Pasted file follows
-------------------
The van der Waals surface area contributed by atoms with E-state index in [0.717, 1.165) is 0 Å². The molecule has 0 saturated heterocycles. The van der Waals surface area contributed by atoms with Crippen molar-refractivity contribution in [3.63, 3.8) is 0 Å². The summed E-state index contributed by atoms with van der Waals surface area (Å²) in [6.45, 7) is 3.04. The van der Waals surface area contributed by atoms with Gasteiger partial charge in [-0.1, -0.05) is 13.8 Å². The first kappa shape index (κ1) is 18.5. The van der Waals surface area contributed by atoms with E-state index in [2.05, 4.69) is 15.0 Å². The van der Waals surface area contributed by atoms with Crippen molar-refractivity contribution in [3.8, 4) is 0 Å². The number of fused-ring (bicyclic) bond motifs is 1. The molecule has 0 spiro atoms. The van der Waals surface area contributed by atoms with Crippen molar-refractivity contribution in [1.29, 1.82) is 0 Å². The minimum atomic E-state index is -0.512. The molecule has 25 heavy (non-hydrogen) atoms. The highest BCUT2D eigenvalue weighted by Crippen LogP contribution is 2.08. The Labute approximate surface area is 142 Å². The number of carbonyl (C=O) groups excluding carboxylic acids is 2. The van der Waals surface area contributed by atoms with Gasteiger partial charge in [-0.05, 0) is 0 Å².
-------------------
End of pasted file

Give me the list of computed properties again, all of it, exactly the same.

The van der Waals surface area contributed by atoms with E-state index in [0.717, 1.165) is 0 Å². The molecule has 0 saturated heterocycles. The van der Waals surface area contributed by atoms with Crippen molar-refractivity contribution in [3.63, 3.8) is 0 Å². The summed E-state index contributed by atoms with van der Waals surface area (Å²) in [6.45, 7) is 3.04. The van der Waals surface area contributed by atoms with Gasteiger partial charge in [-0.1, -0.05) is 13.8 Å². The first kappa shape index (κ1) is 18.5. The van der Waals surface area contributed by atoms with E-state index in [2.05, 4.69) is 15.0 Å². The van der Waals surface area contributed by atoms with Crippen molar-refractivity contribution in [3.8, 4) is 0 Å². The number of fused-ring (bicyclic) bond motifs is 1. The molecule has 0 spiro atoms. The van der Waals surface area contributed by atoms with Crippen molar-refractivity contribution in [1.29, 1.82) is 0 Å². The minimum atomic E-state index is -0.512. The molecule has 25 heavy (non-hydrogen) atoms. The highest BCUT2D eigenvalue weighted by Crippen LogP contribution is 2.08. The Labute approximate surface area is 142 Å². The number of carbonyl (C=O) groups excluding carboxylic acids is 2. The van der Waals surface area contributed by atoms with Gasteiger partial charge in [-0.05, 0) is 0 Å².